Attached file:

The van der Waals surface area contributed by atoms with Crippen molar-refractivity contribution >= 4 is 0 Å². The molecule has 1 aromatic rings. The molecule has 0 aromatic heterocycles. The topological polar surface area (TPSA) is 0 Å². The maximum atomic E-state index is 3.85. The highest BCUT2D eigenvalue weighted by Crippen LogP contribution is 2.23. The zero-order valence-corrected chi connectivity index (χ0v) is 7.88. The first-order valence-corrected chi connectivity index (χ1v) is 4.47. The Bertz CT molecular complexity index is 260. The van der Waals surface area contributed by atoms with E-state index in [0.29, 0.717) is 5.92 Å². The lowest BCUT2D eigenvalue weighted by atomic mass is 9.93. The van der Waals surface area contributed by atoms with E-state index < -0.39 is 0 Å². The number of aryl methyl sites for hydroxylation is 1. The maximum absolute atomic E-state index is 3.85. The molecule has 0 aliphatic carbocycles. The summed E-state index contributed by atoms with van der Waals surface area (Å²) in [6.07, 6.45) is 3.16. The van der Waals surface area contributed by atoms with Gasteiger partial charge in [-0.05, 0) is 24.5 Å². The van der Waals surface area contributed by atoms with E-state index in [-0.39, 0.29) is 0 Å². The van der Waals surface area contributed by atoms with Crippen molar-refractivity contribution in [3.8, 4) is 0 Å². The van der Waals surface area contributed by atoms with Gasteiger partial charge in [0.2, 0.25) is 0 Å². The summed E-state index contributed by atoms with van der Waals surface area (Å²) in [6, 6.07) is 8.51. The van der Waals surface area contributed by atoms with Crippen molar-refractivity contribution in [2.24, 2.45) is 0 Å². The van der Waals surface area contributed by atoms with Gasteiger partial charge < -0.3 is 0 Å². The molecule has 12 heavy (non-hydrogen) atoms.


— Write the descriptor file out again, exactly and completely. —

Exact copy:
The van der Waals surface area contributed by atoms with Crippen molar-refractivity contribution >= 4 is 0 Å². The molecule has 1 aromatic rings. The molecule has 0 aromatic heterocycles. The topological polar surface area (TPSA) is 0 Å². The maximum atomic E-state index is 3.85. The highest BCUT2D eigenvalue weighted by Crippen LogP contribution is 2.23. The zero-order valence-corrected chi connectivity index (χ0v) is 7.88. The first-order valence-corrected chi connectivity index (χ1v) is 4.47. The Bertz CT molecular complexity index is 260. The van der Waals surface area contributed by atoms with E-state index in [0.29, 0.717) is 5.92 Å². The lowest BCUT2D eigenvalue weighted by atomic mass is 9.93. The van der Waals surface area contributed by atoms with E-state index < -0.39 is 0 Å². The number of aryl methyl sites for hydroxylation is 1. The maximum absolute atomic E-state index is 3.85. The molecule has 0 aliphatic carbocycles. The summed E-state index contributed by atoms with van der Waals surface area (Å²) in [6.07, 6.45) is 3.16. The van der Waals surface area contributed by atoms with Gasteiger partial charge in [-0.05, 0) is 24.5 Å². The van der Waals surface area contributed by atoms with E-state index in [-0.39, 0.29) is 0 Å². The van der Waals surface area contributed by atoms with Crippen molar-refractivity contribution in [3.8, 4) is 0 Å². The van der Waals surface area contributed by atoms with Gasteiger partial charge in [0.2, 0.25) is 0 Å². The summed E-state index contributed by atoms with van der Waals surface area (Å²) in [6, 6.07) is 8.51. The van der Waals surface area contributed by atoms with Crippen molar-refractivity contribution in [2.24, 2.45) is 0 Å². The van der Waals surface area contributed by atoms with Gasteiger partial charge < -0.3 is 0 Å². The molecule has 12 heavy (non-hydrogen) atoms.